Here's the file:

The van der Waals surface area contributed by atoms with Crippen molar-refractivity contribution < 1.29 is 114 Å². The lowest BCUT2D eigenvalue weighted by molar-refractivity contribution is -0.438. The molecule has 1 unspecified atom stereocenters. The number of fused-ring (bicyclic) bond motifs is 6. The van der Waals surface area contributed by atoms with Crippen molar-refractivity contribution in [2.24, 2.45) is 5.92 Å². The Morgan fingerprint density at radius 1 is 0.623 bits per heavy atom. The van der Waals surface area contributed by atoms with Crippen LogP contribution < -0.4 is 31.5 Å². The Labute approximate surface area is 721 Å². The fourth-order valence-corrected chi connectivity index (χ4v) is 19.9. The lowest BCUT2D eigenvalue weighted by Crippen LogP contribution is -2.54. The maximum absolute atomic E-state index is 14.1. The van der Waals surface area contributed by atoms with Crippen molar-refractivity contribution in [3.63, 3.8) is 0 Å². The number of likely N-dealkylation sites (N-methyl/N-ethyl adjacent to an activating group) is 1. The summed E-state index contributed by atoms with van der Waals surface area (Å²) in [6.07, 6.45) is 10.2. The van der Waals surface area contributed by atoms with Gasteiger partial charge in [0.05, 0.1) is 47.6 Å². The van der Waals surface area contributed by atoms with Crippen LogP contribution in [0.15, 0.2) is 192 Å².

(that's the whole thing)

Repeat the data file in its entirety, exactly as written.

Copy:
The van der Waals surface area contributed by atoms with Crippen molar-refractivity contribution < 1.29 is 114 Å². The lowest BCUT2D eigenvalue weighted by molar-refractivity contribution is -0.438. The molecule has 1 unspecified atom stereocenters. The number of fused-ring (bicyclic) bond motifs is 6. The van der Waals surface area contributed by atoms with Crippen molar-refractivity contribution in [2.24, 2.45) is 5.92 Å². The Morgan fingerprint density at radius 1 is 0.623 bits per heavy atom. The van der Waals surface area contributed by atoms with Crippen LogP contribution < -0.4 is 31.5 Å². The Labute approximate surface area is 721 Å². The fourth-order valence-corrected chi connectivity index (χ4v) is 19.9. The lowest BCUT2D eigenvalue weighted by Crippen LogP contribution is -2.54. The maximum absolute atomic E-state index is 14.1. The van der Waals surface area contributed by atoms with Crippen molar-refractivity contribution in [3.63, 3.8) is 0 Å². The number of likely N-dealkylation sites (N-methyl/N-ethyl adjacent to an activating group) is 1. The summed E-state index contributed by atoms with van der Waals surface area (Å²) in [6.07, 6.45) is 10.2. The van der Waals surface area contributed by atoms with Gasteiger partial charge in [0.05, 0.1) is 47.6 Å². The van der Waals surface area contributed by atoms with Crippen LogP contribution in [0.15, 0.2) is 192 Å².